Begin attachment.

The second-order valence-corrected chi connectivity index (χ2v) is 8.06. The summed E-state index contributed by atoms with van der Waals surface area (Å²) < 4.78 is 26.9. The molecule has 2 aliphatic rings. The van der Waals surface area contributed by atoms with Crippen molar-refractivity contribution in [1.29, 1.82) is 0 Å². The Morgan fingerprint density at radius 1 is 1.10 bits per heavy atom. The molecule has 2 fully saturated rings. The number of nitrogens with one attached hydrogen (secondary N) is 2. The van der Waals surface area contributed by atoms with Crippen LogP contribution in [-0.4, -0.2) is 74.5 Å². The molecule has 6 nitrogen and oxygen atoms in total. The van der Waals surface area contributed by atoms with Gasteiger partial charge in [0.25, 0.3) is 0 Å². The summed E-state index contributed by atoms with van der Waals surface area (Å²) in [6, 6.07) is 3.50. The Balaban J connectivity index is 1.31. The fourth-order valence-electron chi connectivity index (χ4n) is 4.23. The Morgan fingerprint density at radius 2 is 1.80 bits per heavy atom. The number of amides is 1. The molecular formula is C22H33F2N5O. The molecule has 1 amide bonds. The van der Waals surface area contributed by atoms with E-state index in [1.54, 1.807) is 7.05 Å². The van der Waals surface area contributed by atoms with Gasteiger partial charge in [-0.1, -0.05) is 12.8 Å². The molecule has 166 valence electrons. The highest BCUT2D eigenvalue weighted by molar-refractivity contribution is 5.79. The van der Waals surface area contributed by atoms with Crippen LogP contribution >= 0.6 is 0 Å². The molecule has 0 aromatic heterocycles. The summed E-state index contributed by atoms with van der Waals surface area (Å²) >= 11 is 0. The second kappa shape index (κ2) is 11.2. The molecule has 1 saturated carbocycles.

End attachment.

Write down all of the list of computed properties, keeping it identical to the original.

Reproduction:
The second-order valence-corrected chi connectivity index (χ2v) is 8.06. The summed E-state index contributed by atoms with van der Waals surface area (Å²) < 4.78 is 26.9. The molecule has 2 aliphatic rings. The van der Waals surface area contributed by atoms with Crippen molar-refractivity contribution in [1.29, 1.82) is 0 Å². The Morgan fingerprint density at radius 1 is 1.10 bits per heavy atom. The molecule has 2 fully saturated rings. The number of nitrogens with one attached hydrogen (secondary N) is 2. The van der Waals surface area contributed by atoms with Crippen LogP contribution in [-0.4, -0.2) is 74.5 Å². The molecule has 6 nitrogen and oxygen atoms in total. The van der Waals surface area contributed by atoms with Gasteiger partial charge in [0.25, 0.3) is 0 Å². The summed E-state index contributed by atoms with van der Waals surface area (Å²) in [6, 6.07) is 3.50. The Balaban J connectivity index is 1.31. The fourth-order valence-electron chi connectivity index (χ4n) is 4.23. The Morgan fingerprint density at radius 2 is 1.80 bits per heavy atom. The number of amides is 1. The molecular formula is C22H33F2N5O. The molecule has 1 amide bonds. The van der Waals surface area contributed by atoms with E-state index in [1.54, 1.807) is 7.05 Å². The van der Waals surface area contributed by atoms with Gasteiger partial charge in [-0.1, -0.05) is 12.8 Å². The molecule has 166 valence electrons. The highest BCUT2D eigenvalue weighted by molar-refractivity contribution is 5.79. The van der Waals surface area contributed by atoms with Crippen LogP contribution >= 0.6 is 0 Å². The molecule has 0 aromatic heterocycles. The summed E-state index contributed by atoms with van der Waals surface area (Å²) >= 11 is 0. The second kappa shape index (κ2) is 11.2. The molecule has 1 saturated carbocycles.